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  1. #1
    Senior Member mochajava's Avatar
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    Default Appropriate boundaries - defining, creating, and maintaining

    There have been several threads on this forum that bump up against discussing personal boundaries, and I have wanted to have a full-on conversation about this topic (the threads that spring to mind dealt with becoming the "problem dumping ground" or friends who dump their problems on you then move on). In fact, in my recent advice-seeking thread (http://www.typologycentral.com/forum...ivation-3.html), it came up again, and I promised to start a thread about this area with which I struggle in my life.

    So - here's what I'd like to know. Other people have used the question format to begin threads, and I think it's a fantastic way to start.

    1. What are appropriate boundaries for you? What topics are fair game to talk, when and for whom?

    2. How do you decide which requests from your friends / family / coworkers to fulfill, and which ones to say no to? For example, if a friend is asking you to listen to their problems, what would you consider in deciding whether or not to listen right then?

    3. Where did you get your idea of appropriate boundaries from?

    4. What were boundaries like in your family? (I am asking this question because boundaries are defined very differently in each of the culture I'm part of).

    I'm listening and will comment and chime in

  2. #2
    Senior Member Moiety's Avatar
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    1. What are appropriate boundaries for you? What topics are fair game to talk, when and for whom?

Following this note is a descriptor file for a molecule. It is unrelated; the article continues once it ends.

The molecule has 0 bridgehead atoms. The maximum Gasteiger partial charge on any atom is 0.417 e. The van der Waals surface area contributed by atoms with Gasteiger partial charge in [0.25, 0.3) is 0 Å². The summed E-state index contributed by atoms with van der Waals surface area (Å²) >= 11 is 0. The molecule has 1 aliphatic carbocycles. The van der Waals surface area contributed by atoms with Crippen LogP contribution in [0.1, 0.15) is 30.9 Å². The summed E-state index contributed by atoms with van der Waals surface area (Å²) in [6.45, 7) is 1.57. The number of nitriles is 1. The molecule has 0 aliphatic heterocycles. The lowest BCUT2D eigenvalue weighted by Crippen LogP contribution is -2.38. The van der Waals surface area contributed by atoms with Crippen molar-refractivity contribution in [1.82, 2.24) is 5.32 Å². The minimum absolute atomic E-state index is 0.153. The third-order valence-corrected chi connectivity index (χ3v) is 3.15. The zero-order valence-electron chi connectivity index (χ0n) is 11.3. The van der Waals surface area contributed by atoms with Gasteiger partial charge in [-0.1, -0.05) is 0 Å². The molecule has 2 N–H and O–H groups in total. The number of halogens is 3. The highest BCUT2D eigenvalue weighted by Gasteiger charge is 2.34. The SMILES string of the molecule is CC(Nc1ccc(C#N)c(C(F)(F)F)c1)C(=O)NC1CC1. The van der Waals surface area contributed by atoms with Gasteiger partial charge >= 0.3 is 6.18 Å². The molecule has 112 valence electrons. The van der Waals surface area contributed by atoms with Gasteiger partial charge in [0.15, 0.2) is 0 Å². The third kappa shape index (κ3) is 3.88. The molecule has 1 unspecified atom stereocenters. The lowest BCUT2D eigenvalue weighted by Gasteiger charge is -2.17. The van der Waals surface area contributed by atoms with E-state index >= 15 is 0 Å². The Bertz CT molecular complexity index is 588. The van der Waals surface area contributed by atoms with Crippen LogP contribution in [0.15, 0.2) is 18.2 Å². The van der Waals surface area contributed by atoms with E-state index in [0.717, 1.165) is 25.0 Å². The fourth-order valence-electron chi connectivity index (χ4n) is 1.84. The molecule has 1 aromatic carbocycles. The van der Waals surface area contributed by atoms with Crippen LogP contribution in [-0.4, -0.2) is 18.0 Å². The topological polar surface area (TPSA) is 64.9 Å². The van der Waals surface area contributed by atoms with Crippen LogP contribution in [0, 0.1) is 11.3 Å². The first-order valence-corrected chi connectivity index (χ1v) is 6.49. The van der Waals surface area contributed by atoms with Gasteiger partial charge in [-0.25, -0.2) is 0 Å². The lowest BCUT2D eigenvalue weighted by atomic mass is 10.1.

I don't like taboos. I see taboo-free conversation as a real fosterer of intimacy between people. People value boundaries because they are insecure in particular areas. Without taboo, by owning your insecurities, even merely by voicing them...people might perceive it as you being vulnerable, but if you state it matter-of-factly and downplay the shock value of sharing such "secrets", people will tend to respect that and feel like you are a confident person.


    2. How do you decide which requests from your friends / family / coworkers to fulfill, and which ones to say no to? For example, if a friend is asking you to listen to their problems, what would you consider in deciding whether or not to listen right then?

    I would never say no to listening to their problems. As for REQUESTS, I think that's what can make an INFJ feel like "problem dumping ground". I don't do much favors to anyone. But people don't ask me many favors either. I'll listen and always help with emotional or intellectual problems, but if you need help painting your house, I might help you, but making it abundantly clear that it's gonna be pure hell and sacrifice for me :P